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Mayor of Bulgaria's Bansko Seeks Expansion of Ski Zone
Updated: 2012-12-19

Georgi Ikonomov, Mayor of Bulgaria's mountain resort of Bansko, has submitted a petition with the Council of Ministers requesting the launch of legal proceedings for the extension of the ski zone in the town.

The petition is backed by 8000 signatures and envisages the extension of the ski runs by around 30 kilometers.

Prime Minister Boyko Borisov, who received the petition Wednesday, assured representatives of the initiative committee that the request would be reviewed.

The Mayor of Bansko suggested that the move would not exceed the territory of the existing concession but would simply ensure better use of the concession territory.

"I would like to state firmly that the boundaries of the concession will not be overstepped. We would like to put the concession territory included in the site development plan of the ski zone to be put to more intensive use" he stated.

The Mayor of the ski resort pointed out that the plan was to expand the ski runs by 20-30 km and to build a new cabin lift line.

Ikonomov argued that the step would give a strong boost to tourism and Bulgaria's overall development.

"I believe we must give a clear sign that we value winter tourism and we are working for it," he emphasized.

The Mayor of Bansko went on to accuse environmental organizations of obstructing the development of winter tourism, adding that environmentalists were all about road blocks and had "nothing real in their words."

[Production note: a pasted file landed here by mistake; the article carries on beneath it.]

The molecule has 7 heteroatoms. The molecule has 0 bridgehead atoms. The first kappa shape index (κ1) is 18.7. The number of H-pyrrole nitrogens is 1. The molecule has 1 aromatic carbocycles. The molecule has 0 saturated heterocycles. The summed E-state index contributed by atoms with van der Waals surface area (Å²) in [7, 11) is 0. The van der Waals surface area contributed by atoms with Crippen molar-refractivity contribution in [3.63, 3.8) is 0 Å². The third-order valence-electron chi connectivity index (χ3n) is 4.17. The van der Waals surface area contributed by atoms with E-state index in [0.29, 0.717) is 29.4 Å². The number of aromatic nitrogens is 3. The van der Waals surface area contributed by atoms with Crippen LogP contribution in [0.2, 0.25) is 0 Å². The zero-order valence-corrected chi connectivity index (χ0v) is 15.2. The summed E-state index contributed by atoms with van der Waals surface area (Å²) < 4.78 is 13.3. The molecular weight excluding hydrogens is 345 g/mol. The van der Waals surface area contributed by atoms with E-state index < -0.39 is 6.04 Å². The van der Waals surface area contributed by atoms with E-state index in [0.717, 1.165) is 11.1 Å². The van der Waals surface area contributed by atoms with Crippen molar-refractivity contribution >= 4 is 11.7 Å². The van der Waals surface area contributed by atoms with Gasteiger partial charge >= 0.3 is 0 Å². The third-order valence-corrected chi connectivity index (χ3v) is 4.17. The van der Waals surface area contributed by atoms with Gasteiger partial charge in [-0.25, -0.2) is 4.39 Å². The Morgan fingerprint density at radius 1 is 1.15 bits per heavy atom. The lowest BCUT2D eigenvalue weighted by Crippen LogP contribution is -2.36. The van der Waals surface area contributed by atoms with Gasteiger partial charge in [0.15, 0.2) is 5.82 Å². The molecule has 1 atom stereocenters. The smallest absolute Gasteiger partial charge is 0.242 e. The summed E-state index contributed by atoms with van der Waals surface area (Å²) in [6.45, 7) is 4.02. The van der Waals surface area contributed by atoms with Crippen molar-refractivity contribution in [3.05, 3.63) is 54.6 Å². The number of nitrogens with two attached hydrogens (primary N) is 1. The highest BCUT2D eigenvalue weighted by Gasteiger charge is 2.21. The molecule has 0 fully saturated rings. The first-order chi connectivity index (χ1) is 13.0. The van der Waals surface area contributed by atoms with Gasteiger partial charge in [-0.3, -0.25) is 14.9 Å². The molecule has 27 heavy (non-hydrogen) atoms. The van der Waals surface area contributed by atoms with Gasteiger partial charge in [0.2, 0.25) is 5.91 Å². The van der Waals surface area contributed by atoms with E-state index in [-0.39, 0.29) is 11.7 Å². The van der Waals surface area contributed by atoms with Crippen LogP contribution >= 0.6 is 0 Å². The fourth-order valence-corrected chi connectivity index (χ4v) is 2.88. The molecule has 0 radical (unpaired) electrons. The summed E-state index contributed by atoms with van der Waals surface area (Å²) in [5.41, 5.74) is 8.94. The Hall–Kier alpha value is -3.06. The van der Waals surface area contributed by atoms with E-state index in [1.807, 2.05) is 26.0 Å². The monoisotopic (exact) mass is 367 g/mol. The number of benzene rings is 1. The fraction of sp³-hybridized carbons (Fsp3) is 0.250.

The requested expansion is impossible because a part of the ski zone is on the territory of the Pirin National Park, which is under the aegis of UNESCO, which opposes the step.

In end-June, UNESCO's World Heritage Committee warned that Bulgaria had to prevent the construction of new ski facilities and ski zones on the territory of the Pirin National Park.

UNESCO representatives conducted an inspection in Pirin in October 2011 to determine the impact of the replacement of ski facilities by the Yulen AD company and to decide whether the site had to be inscribed on the List of World Heritage in Danger.

The experts concluded that the replacement of two ski lifts, which had been carried out against the law (the facilities did not match the site development plans and lacked Environmental Impact Assessments (EIAs)) , had had no negative impact on the Pirin National Park and there was no need to change the status of the site.

Meanwhile, UNESCO also pointed out that the construction of the ski zone in the Bulgarian mountain resort of Bansko had inflicted the maximum permissible damage upon the environment in the Pirin National Park.

The report also cautioned about the lack of transparency in the authorities' decision-making and the violations of the boundaries of the zones in the Pirin National Park and the lax control over the construction of ski facilities in the Bansko ski zone.

UNESCO further issued strong recommendations to Bulgaria to not allow the construction of new ski facilities and ski zones on the territory of the site.

The damage caused by the Bansko ski zone led to its territory being taken off the UNESCO's World Heritage List and being included in the so-called buffer zone of the site.

UNESCO further criticized Bulgaria over the economically unfeasible excessive construction in Bansko and Razlog, which prevented a balanced and sustainable use of the world-famous site in Pirin.

Source: www.novinite.com

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